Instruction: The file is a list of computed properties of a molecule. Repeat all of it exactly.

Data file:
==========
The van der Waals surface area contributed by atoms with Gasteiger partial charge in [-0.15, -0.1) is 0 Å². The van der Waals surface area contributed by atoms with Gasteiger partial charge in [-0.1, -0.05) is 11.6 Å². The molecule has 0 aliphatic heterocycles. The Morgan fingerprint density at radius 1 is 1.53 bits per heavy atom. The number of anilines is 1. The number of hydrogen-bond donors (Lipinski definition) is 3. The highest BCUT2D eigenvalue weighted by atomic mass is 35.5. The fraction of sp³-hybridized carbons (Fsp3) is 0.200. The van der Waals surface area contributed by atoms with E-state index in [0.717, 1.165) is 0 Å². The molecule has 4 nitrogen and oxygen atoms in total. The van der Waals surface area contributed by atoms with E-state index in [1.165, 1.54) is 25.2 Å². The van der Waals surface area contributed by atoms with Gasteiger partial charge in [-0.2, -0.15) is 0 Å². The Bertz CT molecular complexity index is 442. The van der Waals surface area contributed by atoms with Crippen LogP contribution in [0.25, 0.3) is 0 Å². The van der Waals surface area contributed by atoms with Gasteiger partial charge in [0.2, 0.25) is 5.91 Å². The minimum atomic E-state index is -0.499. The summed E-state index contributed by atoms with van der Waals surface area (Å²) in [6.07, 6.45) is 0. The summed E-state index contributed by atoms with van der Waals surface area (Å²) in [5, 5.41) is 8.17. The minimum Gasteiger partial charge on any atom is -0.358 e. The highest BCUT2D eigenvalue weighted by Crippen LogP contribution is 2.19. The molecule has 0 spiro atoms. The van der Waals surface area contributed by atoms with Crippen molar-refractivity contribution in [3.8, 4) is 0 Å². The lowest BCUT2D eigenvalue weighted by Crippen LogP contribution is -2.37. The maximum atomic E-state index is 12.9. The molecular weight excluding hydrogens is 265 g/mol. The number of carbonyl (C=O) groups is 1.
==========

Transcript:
The van der Waals surface area contributed by atoms with Gasteiger partial charge in [-0.15, -0.1) is 0 Å². The van der Waals surface area contributed by atoms with Gasteiger partial charge in [-0.1, -0.05) is 11.6 Å². The molecule has 0 aliphatic heterocycles. The Morgan fingerprint density at radius 1 is 1.53 bits per heavy atom. The number of anilines is 1. The number of hydrogen-bond donors (Lipinski definition) is 3. The highest BCUT2D eigenvalue weighted by atomic mass is 35.5. The fraction of sp³-hybridized carbons (Fsp3) is 0.200. The van der Waals surface area contributed by atoms with E-state index in [0.717, 1.165) is 0 Å². The molecule has 4 nitrogen and oxygen atoms in total. The van der Waals surface area contributed by atoms with E-state index in [1.165, 1.54) is 25.2 Å². The van der Waals surface area contributed by atoms with Gasteiger partial charge in [-0.2, -0.15) is 0 Å². The Bertz CT molecular complexity index is 442. The van der Waals surface area contributed by atoms with Crippen LogP contribution in [0.25, 0.3) is 0 Å². The van der Waals surface area contributed by atoms with Gasteiger partial charge in [0.2, 0.25) is 5.91 Å². The minimum atomic E-state index is -0.499. The summed E-state index contributed by atoms with van der Waals surface area (Å²) in [6.07, 6.45) is 0. The summed E-state index contributed by atoms with van der Waals surface area (Å²) in [5, 5.41) is 8.17. The minimum Gasteiger partial charge on any atom is -0.358 e. The highest BCUT2D eigenvalue weighted by Crippen LogP contribution is 2.19. The molecule has 0 spiro atoms. The van der Waals surface area contributed by atoms with Crippen molar-refractivity contribution in [3.8, 4) is 0 Å². The lowest BCUT2D eigenvalue weighted by Crippen LogP contribution is -2.37. The maximum atomic E-state index is 12.9. The molecular weight excluding hydrogens is 265 g/mol. The number of carbonyl (C=O) groups is 1.